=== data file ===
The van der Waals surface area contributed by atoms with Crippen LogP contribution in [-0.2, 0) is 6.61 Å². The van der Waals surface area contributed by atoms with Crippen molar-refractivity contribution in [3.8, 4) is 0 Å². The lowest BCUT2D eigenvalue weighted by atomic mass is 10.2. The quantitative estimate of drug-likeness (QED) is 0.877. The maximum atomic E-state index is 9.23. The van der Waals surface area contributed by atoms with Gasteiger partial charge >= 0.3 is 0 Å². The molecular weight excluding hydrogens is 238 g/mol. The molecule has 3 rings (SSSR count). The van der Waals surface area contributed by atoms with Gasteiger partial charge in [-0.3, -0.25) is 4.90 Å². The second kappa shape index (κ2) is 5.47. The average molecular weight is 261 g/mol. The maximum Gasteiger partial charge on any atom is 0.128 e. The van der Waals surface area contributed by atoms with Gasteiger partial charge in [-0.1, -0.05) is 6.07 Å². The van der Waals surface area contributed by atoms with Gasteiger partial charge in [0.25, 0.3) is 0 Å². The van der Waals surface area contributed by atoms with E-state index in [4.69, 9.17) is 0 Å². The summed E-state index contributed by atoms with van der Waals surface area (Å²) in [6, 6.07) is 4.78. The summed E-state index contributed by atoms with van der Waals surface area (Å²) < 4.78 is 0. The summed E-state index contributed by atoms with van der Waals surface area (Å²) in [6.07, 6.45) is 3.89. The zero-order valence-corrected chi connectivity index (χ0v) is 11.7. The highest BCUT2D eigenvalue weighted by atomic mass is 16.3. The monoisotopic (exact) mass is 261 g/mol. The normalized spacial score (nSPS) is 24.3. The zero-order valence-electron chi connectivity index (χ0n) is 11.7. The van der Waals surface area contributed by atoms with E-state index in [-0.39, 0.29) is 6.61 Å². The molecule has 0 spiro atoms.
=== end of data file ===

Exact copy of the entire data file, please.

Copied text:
The van der Waals surface area contributed by atoms with Crippen LogP contribution in [-0.2, 0) is 6.61 Å². The van der Waals surface area contributed by atoms with Crippen molar-refractivity contribution in [3.8, 4) is 0 Å². The lowest BCUT2D eigenvalue weighted by atomic mass is 10.2. The quantitative estimate of drug-likeness (QED) is 0.877. The maximum atomic E-state index is 9.23. The van der Waals surface area contributed by atoms with Gasteiger partial charge >= 0.3 is 0 Å². The molecular weight excluding hydrogens is 238 g/mol. The molecule has 3 rings (SSSR count). The van der Waals surface area contributed by atoms with Gasteiger partial charge in [-0.3, -0.25) is 4.90 Å². The second kappa shape index (κ2) is 5.47. The average molecular weight is 261 g/mol. The maximum Gasteiger partial charge on any atom is 0.128 e. The van der Waals surface area contributed by atoms with Gasteiger partial charge in [-0.1, -0.05) is 6.07 Å². The van der Waals surface area contributed by atoms with Gasteiger partial charge in [0.25, 0.3) is 0 Å². The van der Waals surface area contributed by atoms with E-state index in [4.69, 9.17) is 0 Å². The summed E-state index contributed by atoms with van der Waals surface area (Å²) in [6, 6.07) is 4.78. The summed E-state index contributed by atoms with van der Waals surface area (Å²) < 4.78 is 0. The summed E-state index contributed by atoms with van der Waals surface area (Å²) in [6.07, 6.45) is 3.89. The zero-order valence-corrected chi connectivity index (χ0v) is 11.7. The highest BCUT2D eigenvalue weighted by atomic mass is 16.3. The monoisotopic (exact) mass is 261 g/mol. The normalized spacial score (nSPS) is 24.3. The zero-order valence-electron chi connectivity index (χ0n) is 11.7. The van der Waals surface area contributed by atoms with E-state index in [-0.39, 0.29) is 6.61 Å². The molecule has 0 spiro atoms.